She also launched an on-line photography class “before the world was ready to take on-line classes.”
Then she went to work in a furniture store because she thought she might enjoy retailing furniture herself. In the midst of maintaining inventory, updating the website and ordering furniture, she began writing a blog for the store. When the owner sold the business, Joyce mourned.
In the interim, she and Kevin had purchased property near Round Top and named it Cedar Hill Farm. She chose to continue blogging and repurposed the farm’s name: cedarhillfarmhouse.com .
“My path wasn’t necessarily straight, but every step—and misstep—along the way prepared me for what came next,” Joyce said.
The Road to Cedar Hill Farm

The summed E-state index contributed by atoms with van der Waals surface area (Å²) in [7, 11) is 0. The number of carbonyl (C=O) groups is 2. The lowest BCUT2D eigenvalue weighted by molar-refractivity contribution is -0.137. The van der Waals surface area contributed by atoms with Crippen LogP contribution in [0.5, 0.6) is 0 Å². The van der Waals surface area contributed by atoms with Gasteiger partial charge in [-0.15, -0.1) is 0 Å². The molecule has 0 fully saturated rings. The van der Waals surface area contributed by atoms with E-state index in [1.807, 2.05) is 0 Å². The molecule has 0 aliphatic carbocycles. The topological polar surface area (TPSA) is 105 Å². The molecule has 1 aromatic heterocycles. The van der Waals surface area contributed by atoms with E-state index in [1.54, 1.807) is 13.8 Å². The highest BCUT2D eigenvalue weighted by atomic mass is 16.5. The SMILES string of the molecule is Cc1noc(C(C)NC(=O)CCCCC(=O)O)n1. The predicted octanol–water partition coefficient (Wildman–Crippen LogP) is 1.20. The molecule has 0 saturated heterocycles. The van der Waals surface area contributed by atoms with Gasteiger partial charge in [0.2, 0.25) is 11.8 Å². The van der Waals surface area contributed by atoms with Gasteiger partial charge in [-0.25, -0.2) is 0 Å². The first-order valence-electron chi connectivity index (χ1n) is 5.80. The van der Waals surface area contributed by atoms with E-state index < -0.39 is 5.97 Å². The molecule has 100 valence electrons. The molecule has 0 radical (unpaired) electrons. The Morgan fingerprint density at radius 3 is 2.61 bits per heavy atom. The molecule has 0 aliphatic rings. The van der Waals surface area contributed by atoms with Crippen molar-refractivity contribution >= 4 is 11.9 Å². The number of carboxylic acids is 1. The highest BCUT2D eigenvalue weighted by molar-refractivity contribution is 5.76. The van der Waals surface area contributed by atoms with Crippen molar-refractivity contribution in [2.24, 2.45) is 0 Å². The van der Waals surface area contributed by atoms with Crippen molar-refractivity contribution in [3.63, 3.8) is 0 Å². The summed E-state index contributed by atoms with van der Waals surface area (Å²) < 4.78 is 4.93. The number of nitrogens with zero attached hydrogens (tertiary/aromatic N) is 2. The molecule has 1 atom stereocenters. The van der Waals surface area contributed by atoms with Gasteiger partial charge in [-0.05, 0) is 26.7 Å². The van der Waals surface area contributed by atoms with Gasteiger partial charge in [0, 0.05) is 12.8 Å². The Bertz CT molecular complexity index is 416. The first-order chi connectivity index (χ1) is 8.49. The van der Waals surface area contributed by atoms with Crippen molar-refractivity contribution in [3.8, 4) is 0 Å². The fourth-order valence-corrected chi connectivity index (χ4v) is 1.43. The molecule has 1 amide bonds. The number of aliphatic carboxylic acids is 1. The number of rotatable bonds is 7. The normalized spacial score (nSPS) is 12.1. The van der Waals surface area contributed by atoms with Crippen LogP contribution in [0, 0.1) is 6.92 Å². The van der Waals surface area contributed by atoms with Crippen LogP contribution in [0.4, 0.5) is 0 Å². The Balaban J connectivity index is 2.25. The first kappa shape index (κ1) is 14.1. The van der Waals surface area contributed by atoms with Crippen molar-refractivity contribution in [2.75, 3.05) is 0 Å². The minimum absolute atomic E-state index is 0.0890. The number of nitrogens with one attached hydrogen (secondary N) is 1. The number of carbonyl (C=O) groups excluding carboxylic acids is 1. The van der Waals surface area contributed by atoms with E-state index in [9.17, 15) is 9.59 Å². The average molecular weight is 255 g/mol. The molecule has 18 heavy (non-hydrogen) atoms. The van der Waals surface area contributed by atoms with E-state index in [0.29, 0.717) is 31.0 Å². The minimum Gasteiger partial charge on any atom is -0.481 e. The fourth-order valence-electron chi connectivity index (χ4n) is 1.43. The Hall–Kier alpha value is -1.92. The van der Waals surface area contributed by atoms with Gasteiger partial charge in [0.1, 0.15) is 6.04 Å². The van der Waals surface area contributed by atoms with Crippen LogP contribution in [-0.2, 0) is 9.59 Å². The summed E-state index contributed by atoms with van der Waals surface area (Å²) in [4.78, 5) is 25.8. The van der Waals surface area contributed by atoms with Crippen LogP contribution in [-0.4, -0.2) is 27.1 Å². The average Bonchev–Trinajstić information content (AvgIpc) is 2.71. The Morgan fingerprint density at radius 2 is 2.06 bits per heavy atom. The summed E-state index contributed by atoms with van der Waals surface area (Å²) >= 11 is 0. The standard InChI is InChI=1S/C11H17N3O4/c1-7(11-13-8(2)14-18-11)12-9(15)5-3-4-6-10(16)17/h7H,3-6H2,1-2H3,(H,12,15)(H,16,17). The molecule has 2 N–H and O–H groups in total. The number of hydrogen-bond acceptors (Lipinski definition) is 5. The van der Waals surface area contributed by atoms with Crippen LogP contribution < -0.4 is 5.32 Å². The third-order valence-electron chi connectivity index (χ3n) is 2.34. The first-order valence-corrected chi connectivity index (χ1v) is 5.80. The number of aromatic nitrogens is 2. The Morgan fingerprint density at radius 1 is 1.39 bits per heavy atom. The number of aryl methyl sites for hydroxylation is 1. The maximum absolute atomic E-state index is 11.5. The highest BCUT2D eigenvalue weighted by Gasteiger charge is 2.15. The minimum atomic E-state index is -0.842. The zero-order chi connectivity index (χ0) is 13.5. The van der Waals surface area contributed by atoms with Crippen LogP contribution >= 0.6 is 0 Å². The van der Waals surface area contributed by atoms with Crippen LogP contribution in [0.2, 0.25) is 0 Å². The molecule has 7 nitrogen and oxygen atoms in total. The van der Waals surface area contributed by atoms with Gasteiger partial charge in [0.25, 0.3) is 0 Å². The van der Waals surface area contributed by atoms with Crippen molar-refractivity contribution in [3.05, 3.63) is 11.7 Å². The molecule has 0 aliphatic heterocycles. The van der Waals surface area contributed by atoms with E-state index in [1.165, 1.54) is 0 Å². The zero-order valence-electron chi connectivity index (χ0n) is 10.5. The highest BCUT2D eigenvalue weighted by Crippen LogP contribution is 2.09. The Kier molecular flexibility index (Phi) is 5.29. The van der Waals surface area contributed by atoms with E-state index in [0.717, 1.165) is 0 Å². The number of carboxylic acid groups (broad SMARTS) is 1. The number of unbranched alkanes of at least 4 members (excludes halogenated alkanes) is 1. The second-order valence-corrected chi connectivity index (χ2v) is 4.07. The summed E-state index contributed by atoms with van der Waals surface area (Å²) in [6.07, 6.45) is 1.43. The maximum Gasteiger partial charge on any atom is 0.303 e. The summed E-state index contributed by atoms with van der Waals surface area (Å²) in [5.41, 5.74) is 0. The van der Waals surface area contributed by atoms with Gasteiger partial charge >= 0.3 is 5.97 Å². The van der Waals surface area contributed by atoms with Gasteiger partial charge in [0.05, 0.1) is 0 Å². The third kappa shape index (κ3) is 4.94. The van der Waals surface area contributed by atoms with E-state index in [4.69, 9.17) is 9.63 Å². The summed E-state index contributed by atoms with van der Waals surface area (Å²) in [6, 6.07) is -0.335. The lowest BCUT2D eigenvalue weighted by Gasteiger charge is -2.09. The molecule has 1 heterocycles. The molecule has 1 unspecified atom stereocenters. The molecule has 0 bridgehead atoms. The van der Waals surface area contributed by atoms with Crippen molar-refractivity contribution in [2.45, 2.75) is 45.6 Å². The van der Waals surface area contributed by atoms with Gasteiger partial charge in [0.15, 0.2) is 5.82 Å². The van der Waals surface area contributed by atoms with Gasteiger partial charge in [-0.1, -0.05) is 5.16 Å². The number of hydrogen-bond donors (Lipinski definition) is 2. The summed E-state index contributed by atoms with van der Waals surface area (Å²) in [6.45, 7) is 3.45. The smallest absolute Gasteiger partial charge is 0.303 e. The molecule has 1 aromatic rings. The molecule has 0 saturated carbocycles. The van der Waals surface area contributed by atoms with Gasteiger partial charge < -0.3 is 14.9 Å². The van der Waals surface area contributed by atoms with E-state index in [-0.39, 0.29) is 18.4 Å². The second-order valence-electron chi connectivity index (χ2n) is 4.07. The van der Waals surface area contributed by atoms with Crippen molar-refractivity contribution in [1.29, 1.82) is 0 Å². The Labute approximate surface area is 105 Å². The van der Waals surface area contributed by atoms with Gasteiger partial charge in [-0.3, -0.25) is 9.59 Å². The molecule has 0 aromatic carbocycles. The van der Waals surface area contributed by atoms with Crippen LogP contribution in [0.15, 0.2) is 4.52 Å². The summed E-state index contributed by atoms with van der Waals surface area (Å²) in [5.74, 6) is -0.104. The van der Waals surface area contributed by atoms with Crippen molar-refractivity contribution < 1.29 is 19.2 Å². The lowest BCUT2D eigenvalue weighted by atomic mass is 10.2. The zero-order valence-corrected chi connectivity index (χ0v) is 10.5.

While Joyce wasn’t reared as a country girl, she was raised as a country cousin spending time with her aunts and uncles on their Oklahoma farms.
“I’m not sure I appreciated it at the time, but those experiences were the seeds that later blossomed into my love of rural life,” Joyce said.
When it became apparent that traditional family vacations would be difficult with Elise, Joyce began lobbying for a country home where the family could get away from the pressures of urban living.
“I wanted a place where the girls could free-range,” Joyce said.
Kevin was unconvinced. He kept asking, “What would we do in the country?”
Joyce eventually made her case drawing on Kevin’s childhood memories of time spent at his family’s summer house in Black Mountain, N.C., a small town in the vicinity of Asheville. Rolling hills, clear creeks and towering trees provided the topography of his memories. The local vibe was hip, artsy and free-wheeling.